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Am Fam Physician. 2000;61(7):2239-2240

Case Study

JS is a 54-year-old white woman who comes to your office to establish herself as a patient. During a review of her medical history, several active medical problems come to light, including type 2 diabetes mellitus (formerly known as non–insulin-dependent diabetes mellitus) for 15 years, hypothyroidism and coronary artery disease with myocardial infarction 10 years earlier. She stopped smoking nine months ago after smoking one pack of cigarettes daily for 23 years. She underwent coronary artery bypass grafting eight years earlier. A review of medications reveals appropriate pharmacologic management of her medical problems. Papanicolaou test and mammography screenings are current. She has never received a pneumococcal vaccine.


  1. Which one of the following factors contributes most to your decision to offer the pneumococcal vaccine?

    A. Her age.

    B. Her history of cigarette smoking.

    C. Her chronic medical problems.

    D. None of the above; this patient should not be offered a pneumococcal vaccine.

  2. If JS receives the pneumococcal vaccine at this visit, when is revaccination indicated?

    A. In about four years.

    B. In about six years.

    C. In about eight years.

    D. In about 10 years.

    E. Revaccination is not recommended.

  3. Which of the following side effects of the pneumococcal vaccine occur in one third to one half of patients?

    A. Erythema.

    B. Induration.

    C. Fever.

    D. Pain at injection site.


1. The answer is C: her chronic medical problems. Patients who are at increased risk of complications from pneumococcal disease include persons at the extremes of age (less than five years or more than 65 years); blacks, American Indians and Alaska Natives; residents in group homes and other institutional settings; persons with alcohol dependence; persons with chronic medical problems; and persons with immunodeficiency.14 Invasive pneumococcal disease has produced case-fatality rates of 30 to 43 percent among the elderly and 25 to 27 percent among persons with chronic health conditions.2,3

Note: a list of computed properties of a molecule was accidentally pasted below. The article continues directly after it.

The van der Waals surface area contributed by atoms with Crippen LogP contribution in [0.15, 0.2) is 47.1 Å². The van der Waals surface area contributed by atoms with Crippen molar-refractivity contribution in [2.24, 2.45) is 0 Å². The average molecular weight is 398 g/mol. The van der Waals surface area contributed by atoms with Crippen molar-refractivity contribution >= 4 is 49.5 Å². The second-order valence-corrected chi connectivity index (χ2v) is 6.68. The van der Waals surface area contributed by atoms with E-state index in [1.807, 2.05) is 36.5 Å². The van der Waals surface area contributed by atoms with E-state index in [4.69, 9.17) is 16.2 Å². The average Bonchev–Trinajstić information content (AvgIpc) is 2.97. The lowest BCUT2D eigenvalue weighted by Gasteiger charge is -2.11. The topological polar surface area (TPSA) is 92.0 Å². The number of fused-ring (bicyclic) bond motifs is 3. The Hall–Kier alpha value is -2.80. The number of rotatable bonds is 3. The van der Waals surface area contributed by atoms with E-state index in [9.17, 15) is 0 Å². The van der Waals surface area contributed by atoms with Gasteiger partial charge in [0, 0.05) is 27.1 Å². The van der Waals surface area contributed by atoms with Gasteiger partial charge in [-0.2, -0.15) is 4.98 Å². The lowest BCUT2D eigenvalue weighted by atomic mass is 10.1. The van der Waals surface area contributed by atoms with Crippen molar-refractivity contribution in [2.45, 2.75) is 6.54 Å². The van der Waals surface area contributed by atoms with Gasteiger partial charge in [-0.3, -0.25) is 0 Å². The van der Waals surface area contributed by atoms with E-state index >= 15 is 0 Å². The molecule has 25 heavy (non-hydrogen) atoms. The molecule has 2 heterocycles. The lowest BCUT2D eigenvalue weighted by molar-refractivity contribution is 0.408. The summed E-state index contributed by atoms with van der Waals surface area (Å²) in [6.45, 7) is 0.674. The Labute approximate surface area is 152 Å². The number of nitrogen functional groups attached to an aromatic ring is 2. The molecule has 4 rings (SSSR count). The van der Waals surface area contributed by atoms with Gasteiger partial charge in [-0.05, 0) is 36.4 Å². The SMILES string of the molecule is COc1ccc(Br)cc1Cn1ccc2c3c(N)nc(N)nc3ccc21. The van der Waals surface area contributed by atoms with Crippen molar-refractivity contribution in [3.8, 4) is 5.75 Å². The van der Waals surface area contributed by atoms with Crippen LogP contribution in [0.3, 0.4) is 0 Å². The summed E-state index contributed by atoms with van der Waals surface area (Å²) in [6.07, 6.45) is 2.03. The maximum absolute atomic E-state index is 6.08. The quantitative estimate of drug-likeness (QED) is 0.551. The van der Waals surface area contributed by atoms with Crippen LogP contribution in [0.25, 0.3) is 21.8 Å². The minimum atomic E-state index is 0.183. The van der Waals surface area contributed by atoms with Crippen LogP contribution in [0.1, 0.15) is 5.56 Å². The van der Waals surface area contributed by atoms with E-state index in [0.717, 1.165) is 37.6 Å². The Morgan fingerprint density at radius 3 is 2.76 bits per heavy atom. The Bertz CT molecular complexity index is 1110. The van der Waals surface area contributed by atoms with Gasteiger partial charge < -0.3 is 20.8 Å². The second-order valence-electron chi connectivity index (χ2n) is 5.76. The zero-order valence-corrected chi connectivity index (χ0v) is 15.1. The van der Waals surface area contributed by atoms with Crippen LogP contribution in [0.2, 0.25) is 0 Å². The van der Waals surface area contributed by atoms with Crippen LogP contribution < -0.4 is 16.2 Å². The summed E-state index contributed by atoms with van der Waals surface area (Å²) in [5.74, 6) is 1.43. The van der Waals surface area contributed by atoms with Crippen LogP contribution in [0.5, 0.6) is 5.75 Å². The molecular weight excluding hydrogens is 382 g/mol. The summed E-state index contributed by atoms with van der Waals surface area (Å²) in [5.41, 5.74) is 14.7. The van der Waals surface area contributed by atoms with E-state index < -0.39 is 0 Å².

2. The answer is E: revaccination is not recommended. Routine revaccination for pneumococcal disease is not recommended. Although the total duration of antibody protection is unknown, sufficiently protective pneumococcal titers are thought to persist for at least five years following vaccination.5 In some individuals, antibody levels have been noted to fall to baseline levels within 10 years.5 Others, however, have reported that the clinical efficacy of pneumococcal vaccine lasts at least seven to 10 years.6 Revaccination with the current 23-valent vaccine (available since 1983) may be appropriate in high-risk persons who previously received the 14-valent vaccine, although this subset of patients is likely to be small. The potential benefits of revaccination might be considered in selected patients who are likely to demonstrate a low initial antibody response and/or a rapid decline in antibody levels following vaccination. The Centers for Disease Control and Prevention (CDC) guidelines specify high-risk groups for whom revaccination is recommended. The CDC's Web site is

3. The answers are A, B, and D: erythema, induration and pain at the injection site. There is little evidence of serious adverse effects from the pneumococcal vaccine, although erythema, induration or pain at the injection site occurs in about one third to one half of patients. Fever, myalgia and severe reactions occur in no more than 1 percent of patients.5,6 Most evidence indicates little difference in adverse reactions to revaccination, compared with initial vaccination.

This series is coordinated by Joanna Drowos, DO, contributing editor.

A collection of Putting Prevention Into Practice published in AFP is available at

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